On record: This is Dr. Issac Mews dictating. We are currently on-record until otherwise specified. Again Dr. Issac Mews dictating on unknown date, at unknown time, and I am dictating post a successful TSVU sleep arousal from a successful sleep cycle. Sleep cycle commenced at unknown time on unknown date. Sleep cycle was alone, in a bed, and occurred in unspecified guest residence on unspecified site. Specifics will be amended per standard procedure in what should be Appendix A of this report unless otherwise noted.
One dream in the most recent sleep cycle, and the dream was fairly lucid and clear. Contents were primarily known landscape and known infrastructure within a known and familiar environment, with the only discrepancy being that certain aspects outwardly were reversed, such as the sun setting in the correct position but in the wrong direction, while certain inward aspects remained constant, consistent and correct. Inward aspects that remained correct were and are, familiar and/or personal items that displayed dimensionally correct. Physical proportions in all cases, inwardly and outwardly, remained consistent in scalar terms, and no size aberrations were noted. Initial post-sleep conclusion being that the most recent dream-state is indicative of both normal REM sleep and continued normal sleep patterns.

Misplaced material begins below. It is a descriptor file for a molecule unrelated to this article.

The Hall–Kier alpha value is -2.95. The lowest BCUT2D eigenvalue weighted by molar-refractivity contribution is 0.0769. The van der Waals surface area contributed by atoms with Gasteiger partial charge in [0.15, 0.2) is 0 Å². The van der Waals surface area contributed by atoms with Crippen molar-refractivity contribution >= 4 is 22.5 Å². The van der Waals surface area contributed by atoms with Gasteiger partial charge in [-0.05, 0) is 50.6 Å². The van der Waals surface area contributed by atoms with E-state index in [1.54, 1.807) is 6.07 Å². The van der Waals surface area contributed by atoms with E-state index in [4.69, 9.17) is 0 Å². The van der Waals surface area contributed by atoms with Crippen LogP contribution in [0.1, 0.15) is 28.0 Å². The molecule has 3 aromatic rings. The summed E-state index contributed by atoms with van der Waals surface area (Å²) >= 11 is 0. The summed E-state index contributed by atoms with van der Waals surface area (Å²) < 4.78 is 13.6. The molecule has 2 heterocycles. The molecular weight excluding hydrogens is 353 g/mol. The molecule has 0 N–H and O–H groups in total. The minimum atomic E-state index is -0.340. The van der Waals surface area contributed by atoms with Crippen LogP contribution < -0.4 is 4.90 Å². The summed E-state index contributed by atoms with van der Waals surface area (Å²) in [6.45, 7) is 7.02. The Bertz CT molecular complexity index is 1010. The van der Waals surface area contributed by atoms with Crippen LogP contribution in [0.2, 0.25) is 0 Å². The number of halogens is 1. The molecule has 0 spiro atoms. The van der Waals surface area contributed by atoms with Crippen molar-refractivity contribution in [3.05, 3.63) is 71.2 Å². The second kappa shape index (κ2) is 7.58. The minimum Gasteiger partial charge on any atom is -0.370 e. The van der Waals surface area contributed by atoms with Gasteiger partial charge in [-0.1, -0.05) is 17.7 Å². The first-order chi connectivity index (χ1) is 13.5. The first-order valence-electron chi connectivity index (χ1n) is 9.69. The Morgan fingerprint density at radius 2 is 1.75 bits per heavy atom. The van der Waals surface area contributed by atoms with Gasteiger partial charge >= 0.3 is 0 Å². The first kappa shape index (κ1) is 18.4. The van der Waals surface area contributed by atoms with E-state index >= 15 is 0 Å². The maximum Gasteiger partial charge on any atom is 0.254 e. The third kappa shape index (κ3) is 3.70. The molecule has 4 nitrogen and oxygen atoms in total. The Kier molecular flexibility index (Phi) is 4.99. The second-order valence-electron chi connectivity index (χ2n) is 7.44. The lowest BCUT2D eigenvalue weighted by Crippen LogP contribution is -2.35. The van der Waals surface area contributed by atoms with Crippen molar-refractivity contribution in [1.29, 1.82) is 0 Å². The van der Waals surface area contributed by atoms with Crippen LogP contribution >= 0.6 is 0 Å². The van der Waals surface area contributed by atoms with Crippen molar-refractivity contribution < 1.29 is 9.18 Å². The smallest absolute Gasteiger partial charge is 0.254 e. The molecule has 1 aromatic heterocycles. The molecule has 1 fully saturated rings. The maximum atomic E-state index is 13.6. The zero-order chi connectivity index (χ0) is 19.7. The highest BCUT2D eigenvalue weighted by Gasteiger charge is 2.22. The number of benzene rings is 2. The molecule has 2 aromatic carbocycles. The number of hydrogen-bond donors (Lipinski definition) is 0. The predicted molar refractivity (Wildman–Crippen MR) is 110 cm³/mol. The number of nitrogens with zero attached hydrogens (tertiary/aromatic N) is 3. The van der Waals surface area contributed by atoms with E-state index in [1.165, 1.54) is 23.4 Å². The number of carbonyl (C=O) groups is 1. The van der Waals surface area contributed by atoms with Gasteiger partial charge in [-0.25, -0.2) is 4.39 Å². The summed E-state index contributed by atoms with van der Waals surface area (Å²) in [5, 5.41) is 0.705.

Off-record. Good Morning to you Transcriptionist Number 74.
I’ve no idea who Transcriptionist #74 actually is. I only know the procedures and protocols that are used within the division of the Company that handles all of the transcription, and know that the suffix of the report number on each transcribed report refers to a specific transcriptionist. As in “Report #AAA000.74”, with the “.74” portion of the report number being a reference to a specific person.
I know this, because up until about 4 years ago, this number was always changing when I proofread my transcribed dictation. Typically, I had to send a report back 4 to 5 times with corrections. After speaking with several others about the quality of their reports, and their telling me similar with respect to corrections, I became convinced that some department had to be padding their particular cost-center numbers for some reason since our cost-center is billed by the line with respect to transcribed reports. An internal conspiracy may be a bit of a stretch under the circumstances perhaps, but after reading the reports while listening to copies of my own dictation, I could not understand how the most simple of words could be misheard and mistyped by a professional transcriptionist.